Written by Kelsey Rivers
If you have been outside at all in recent months, you can’t have helped but notice that beautiful blue days are few and far between, and that in general the sky is an unwholesome gray color, if not outright blanketed in smog and pollution. While this is generally attributed to the “yellow dust” phenomenon, in which sand and dust from the Gobi Desert in China are blown over to Korea, the hard truth is that only about 30 percent of the pollution we experience originates from there – the rest is homegrown (according to Greenpeace). This is a problem that needs to be seriously examined, considering that South Korea has become one the world’s most polluted countries; Seoul these days often overtaking notorious Beijing in terms of air pollution in daily rankings.
Why the seemingly sudden spike in air pollution? One area of blame is that reliance on clean nuclear energy has dropped sharply, while shares in coal-powered energy sources have been on the rise. A reason for this is the numerous scandals surrounding Korea’s nuclear power reactors, including falsified safety certificates for faulty equipment (among other problems), which has made the Korean public wary of nuclear energy. It does not help either that, in general, the Korean media portrays the air pollution problem as cyclical, not chronic. If the governmental and societal solution is to take short-term preventative measures and pin the blame on China, why would they go the hard way and actually enact long-term policy changes?
Why do we even care? If the pollution just causes a sore throat and some sinus issues, that’s not so bad, right? Actually, the ultrafine pollution, “PM2.5,” for which the government has already issued at least 85 warnings of unhealthy levels this year (twice the number of the whole previous year’s warnings of 41), is labeled a first-degree carcinogen by the World Health Organization (WHO). PM2.5 can carry all manner of pollutants, including arsenic and lead, and when it penetrates deep into the lungs, it can cause serious illnesses, including cancer and heart disease. It is estimated by WHO that air pollution contributes to three million deaths a year! As is often the case, children and the elderly are the most at-risk groups for developing illness due to pollution.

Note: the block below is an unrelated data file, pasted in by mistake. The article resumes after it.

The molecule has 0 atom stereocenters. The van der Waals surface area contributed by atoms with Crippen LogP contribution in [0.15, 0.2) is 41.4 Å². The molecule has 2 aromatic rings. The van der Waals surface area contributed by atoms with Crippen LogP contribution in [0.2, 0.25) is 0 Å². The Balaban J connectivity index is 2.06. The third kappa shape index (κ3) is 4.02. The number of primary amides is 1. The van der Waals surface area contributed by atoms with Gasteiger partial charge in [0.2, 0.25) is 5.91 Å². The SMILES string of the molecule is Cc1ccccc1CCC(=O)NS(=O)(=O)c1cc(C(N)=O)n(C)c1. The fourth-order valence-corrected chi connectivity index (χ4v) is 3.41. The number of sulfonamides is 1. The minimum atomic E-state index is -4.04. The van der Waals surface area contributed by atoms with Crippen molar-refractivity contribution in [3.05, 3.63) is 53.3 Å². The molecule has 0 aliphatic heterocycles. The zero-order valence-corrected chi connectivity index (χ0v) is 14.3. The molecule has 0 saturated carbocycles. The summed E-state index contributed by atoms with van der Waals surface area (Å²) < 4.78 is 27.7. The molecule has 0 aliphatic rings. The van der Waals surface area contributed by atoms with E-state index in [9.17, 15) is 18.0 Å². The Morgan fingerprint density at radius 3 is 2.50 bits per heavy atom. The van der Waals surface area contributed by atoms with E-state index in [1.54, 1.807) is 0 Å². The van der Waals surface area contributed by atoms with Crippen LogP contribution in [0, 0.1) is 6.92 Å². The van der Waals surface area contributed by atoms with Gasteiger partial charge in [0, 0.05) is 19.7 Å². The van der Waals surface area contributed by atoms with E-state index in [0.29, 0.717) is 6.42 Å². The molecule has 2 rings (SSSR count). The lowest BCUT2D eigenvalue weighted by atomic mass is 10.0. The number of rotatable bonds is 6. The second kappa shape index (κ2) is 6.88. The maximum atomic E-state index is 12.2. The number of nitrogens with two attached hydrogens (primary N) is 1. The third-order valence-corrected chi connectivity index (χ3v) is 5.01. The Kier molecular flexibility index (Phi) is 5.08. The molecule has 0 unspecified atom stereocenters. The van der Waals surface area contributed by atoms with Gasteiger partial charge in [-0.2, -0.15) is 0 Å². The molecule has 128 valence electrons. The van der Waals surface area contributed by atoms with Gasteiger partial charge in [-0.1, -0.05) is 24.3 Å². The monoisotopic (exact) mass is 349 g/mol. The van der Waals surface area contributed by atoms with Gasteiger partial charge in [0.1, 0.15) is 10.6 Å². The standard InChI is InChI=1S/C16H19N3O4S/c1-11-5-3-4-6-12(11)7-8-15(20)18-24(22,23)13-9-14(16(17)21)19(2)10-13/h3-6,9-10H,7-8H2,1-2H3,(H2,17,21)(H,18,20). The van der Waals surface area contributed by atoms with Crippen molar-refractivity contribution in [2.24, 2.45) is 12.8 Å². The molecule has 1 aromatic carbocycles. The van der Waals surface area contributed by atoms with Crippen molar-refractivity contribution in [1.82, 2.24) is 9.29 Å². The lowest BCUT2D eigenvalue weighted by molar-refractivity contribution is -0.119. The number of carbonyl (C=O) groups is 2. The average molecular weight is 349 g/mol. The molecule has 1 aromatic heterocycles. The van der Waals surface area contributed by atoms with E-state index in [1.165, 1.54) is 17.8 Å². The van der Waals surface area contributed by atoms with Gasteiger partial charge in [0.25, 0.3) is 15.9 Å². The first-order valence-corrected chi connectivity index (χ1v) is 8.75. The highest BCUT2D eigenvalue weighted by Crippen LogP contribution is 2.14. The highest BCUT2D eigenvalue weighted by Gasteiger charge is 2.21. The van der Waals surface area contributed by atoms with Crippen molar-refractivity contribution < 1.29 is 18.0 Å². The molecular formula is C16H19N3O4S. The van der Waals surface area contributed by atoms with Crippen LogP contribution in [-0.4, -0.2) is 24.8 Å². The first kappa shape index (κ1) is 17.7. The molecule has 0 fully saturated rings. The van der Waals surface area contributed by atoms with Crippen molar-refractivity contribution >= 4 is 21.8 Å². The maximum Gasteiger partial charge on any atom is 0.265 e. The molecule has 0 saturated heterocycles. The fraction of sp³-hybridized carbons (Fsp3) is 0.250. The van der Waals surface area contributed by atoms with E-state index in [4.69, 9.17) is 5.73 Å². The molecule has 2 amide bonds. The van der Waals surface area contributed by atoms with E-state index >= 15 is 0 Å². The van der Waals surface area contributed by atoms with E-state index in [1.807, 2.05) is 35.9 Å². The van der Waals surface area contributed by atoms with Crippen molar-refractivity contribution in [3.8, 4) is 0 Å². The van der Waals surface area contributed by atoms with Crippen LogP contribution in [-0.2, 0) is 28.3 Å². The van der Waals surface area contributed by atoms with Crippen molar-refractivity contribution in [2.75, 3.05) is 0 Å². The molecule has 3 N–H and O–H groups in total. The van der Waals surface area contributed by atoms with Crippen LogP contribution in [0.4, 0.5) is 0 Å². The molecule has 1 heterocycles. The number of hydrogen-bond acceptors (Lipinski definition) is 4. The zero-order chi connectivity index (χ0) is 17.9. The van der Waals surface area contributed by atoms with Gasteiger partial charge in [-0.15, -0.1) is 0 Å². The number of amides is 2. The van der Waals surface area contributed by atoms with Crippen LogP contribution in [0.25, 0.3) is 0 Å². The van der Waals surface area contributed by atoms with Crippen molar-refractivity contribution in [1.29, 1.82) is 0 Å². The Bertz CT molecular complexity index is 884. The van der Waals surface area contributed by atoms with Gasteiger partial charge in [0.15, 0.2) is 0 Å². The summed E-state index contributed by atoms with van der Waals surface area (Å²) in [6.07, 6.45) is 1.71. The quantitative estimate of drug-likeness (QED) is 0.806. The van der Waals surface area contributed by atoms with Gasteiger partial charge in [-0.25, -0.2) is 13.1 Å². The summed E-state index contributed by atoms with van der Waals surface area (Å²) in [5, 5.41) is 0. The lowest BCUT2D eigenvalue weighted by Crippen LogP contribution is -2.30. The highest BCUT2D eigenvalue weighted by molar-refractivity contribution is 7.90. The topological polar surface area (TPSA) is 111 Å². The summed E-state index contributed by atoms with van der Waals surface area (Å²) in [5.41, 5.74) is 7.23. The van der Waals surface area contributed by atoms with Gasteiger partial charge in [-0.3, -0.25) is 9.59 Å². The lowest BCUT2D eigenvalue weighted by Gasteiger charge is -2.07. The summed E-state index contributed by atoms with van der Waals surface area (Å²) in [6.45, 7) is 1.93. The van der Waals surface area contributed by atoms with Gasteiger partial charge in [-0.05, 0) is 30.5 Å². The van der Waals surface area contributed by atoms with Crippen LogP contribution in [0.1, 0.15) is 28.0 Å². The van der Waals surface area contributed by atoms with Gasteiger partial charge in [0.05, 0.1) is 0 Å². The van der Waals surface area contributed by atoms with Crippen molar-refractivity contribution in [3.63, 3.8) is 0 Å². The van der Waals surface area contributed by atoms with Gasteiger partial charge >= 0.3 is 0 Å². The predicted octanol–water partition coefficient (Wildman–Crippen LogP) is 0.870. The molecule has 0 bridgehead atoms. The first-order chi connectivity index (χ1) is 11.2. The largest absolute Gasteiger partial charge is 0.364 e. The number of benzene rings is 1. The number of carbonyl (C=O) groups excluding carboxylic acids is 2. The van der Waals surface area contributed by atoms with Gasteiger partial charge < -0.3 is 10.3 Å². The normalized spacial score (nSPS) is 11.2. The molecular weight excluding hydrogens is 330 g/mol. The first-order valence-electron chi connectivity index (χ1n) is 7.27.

Although the ultimate solution would be for Korea to enact region-wide policy changes to limit pollution and find cleaner sources of energy, on an individual basis there is not much we can do beyond taking measures to protect ourselves from exposure. Here are a few ways you can protect your lungs.
What is most important when buying a mask is the filtration system and the fit of the mask. A lot of masks do not have sophisticated filtration systems in place, so they only block the larger particles in the air. What they really need to be blocking is PM2.5, or the particulate matter that is small enough to get into the lungs and enter the bloodstream. And if the fit is not quite right, unfiltered air can seep in at the edges and render the mask useless. While you may just want to rely on your typical convenience store-purchased mask, consider investing in a more expensive mask in which you can replace the filters, and that is designed to more closely fit the face. When buying a mask, make sure to take note of its anti-haze index. This shows the percentage of pollution it can filter out of the air. For example, an N95 mask filters 95 percent of the particulate matter out of the air you breathe. It is recommended to buy an N95 or above.
To be honest, the benefits of air purifiers are more anecdotal than scientifically proven, but in smaller, more poorly ventilated rooms, they can have an effect in reducing indoor air pollution. Air purifiers work by sucking in air, trapping particulate matter or gases by means of filter materials or electrostatic attraction, and releasing the clean air into the room.
Not only do plants naturally remove toxins from the air while simultaneously producing fresh oxygen, they are also beautiful and less of a blow to the wallet than the energy-using air purifiers. Easy-to-maintain air-purifying plants include areca palms, snake plants, money plants, and bamboo palms. There are plenty of other suggestions online for other air purifying plants, so if you can’t find a few of these at your local kkotjib (꽃집, flower shop), then you can research for further suggestions.